To avoid tax surprises, update your W-4

Shutterstock_1156208635Paying taxes is probably low on the list of things that give Americans a warm-and-fuzzy feeling. But getting hit with a surprise tax bill when filing? That makes 34% of Americans feel concerned, 33% frustrated, 32% disappointed and 28% angry, according to a recent AICPA survey conducted by the Harris Poll.

Assuring the correct amount of taxes are withheld from your paycheck can go a long way toward preventing an unexpected tax bill – and the negative emotions that come along with it.

The Tax Cuts and Jobs Act (TCJA) made changes to withholding in early 2018, and those changes were reflected in 2019 in a redesigned IRS Form W-4. Still, nearly half — 45% of tax-filing Americans — have no idea when they last updated their withholding.

To avoid an unpleasant tax surprise and better manage monthly budgets, the AICPA’s 360 Degrees of Financial Literacy program is encouraging Americans to check their tax withholding and make updates accordingly on the updated W-4.

Why is the W-4 form important? And how will federal income tax withholding affect household budgets? To learn more, AICPA Insights spoke with Kim Hardy, CPA/CFF, member of the AICPA’s National CPA Financial Literacy Commission. Below are highlights from the discussion.

What changes to the W-4 form recently took effect? Why do they matter?

In addition to lowering the federal income tax rate paid by most Americans, the TCJA created some new tax exemptions and got rid of some old exemptions, including the personal exemption and the dependency exemption.

The result of these changes is that tax withholding tables — the amount taken out of your paycheck according to how much you earn — were altered. The W-4 form was redesigned to reflect these changes.

Since the TCJA eliminated the personal exemption and dependency exemption, allowances are no longer needed. In the past, the value of a withholding allowance was tied to the amount of the personal exemption.

The updated form also asks about additional sources of income and if someone works multiple jobs — the intention is to make withholdings more accurate.

Married couples must coordinate their W-4 forms because their tax rates are based on the earning information entered on the W-4 from both jobs. Attempting to complete the W-4 without enough information from both individuals could result in an inaccurate withholding figure with too much or too little taxes being withheld. That has the potential to lead to a large tax bill or refund.

What are some of the downsides to withholding too little or too much?

Withholding too little from your paycheck can result in owing taxes when your personal tax return is filed. Depending on the amount owed, a tax bill can eat up a significant portion of an individual’s savings and throw their budget off track for weeks or months.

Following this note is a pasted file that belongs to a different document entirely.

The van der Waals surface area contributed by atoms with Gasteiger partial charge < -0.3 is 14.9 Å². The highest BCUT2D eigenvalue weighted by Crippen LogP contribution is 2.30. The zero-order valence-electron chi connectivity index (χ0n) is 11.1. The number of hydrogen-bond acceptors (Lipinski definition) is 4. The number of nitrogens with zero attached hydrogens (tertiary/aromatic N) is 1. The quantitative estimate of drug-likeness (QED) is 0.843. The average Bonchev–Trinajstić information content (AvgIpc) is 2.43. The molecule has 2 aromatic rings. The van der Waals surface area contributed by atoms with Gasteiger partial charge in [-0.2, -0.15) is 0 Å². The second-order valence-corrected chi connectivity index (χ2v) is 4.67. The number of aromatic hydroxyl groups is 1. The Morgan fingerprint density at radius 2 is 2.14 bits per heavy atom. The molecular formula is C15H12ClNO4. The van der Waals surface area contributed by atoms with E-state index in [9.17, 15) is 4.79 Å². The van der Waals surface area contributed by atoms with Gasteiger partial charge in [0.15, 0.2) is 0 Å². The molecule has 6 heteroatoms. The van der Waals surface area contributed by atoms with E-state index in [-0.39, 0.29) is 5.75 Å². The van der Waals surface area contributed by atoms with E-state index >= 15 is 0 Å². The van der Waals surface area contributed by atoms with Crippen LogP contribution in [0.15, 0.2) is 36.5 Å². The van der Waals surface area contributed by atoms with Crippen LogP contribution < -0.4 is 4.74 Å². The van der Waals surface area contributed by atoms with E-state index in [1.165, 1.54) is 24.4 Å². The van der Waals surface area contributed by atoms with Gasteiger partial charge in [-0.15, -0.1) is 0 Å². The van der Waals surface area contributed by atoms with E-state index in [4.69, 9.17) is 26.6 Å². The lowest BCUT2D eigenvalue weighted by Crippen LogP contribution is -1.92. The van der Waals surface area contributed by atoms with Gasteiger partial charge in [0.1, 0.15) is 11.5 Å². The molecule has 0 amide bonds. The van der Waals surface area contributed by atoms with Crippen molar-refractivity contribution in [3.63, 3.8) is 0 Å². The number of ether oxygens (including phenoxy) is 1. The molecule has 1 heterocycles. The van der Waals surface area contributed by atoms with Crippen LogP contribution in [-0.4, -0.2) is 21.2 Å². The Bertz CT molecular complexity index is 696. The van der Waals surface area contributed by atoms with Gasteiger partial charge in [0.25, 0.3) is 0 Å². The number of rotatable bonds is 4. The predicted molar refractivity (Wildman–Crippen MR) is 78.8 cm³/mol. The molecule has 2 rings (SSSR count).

Our recent survey found that many Americans are not able to pay an unexpected tax bill without borrowing money or using a credit card. And going further into debt to cover your tax liabilities can lead to financial problems down the road.

Withholding too much can result in a refund when filing taxes. Although more Americans say they would rather have a refund than owe money, there are many ways you could use those funds throughout the year instead of waiting on a refund. For example, additional net pay each month can help build an emergency fund, free up additional money to pay down debt or even earn additional income if invested.

Tax withholding is just one part of an individual’s entire financial picture.

Individuals can decide if more take-home pay is preferable to receiving a lump sum from the government once a year. And if they do opt for more net pay on a monthly basis, they need to have a plan in place to pay what they owe when it comes time to file.

How can people update their W-4?

It’s easy. You just need to update the form and submit it to your employer.

If the taxpayer is single with income from only one job, then they only need to complete the personal information section and sign the form.

For married taxpayers, or those with more complicated tax situations — working multiple jobs or having investment income — the information from the most recent tax return should be used to complete the new W-4. For those individuals, the IRS has created a withholding estimator to assist with completing the W-4.

Get a head start on 2020 taxes

The AICPA’s National CPA Financial Literacy Commission recommends that Americans review their last pay slip and compare it the IRS’s withholding tables. If needed, make changes to your withholding while this information is fresh in your mind. Doing this task on an annual basis and whenever there are changes to your financial situation is the best way to keep current.

The 360 Degrees of Financial Literacy website has information to help taxpaying Americans understand the new W-4 form and how their tax withholding impact their financial plan.

AICPA members can help their friends and neighbors avoid unexpected tax bills by using this blog and the 360 resources to spread the word on social media about the importance of updating the W-4 form.

You and The new W-4

Association Staff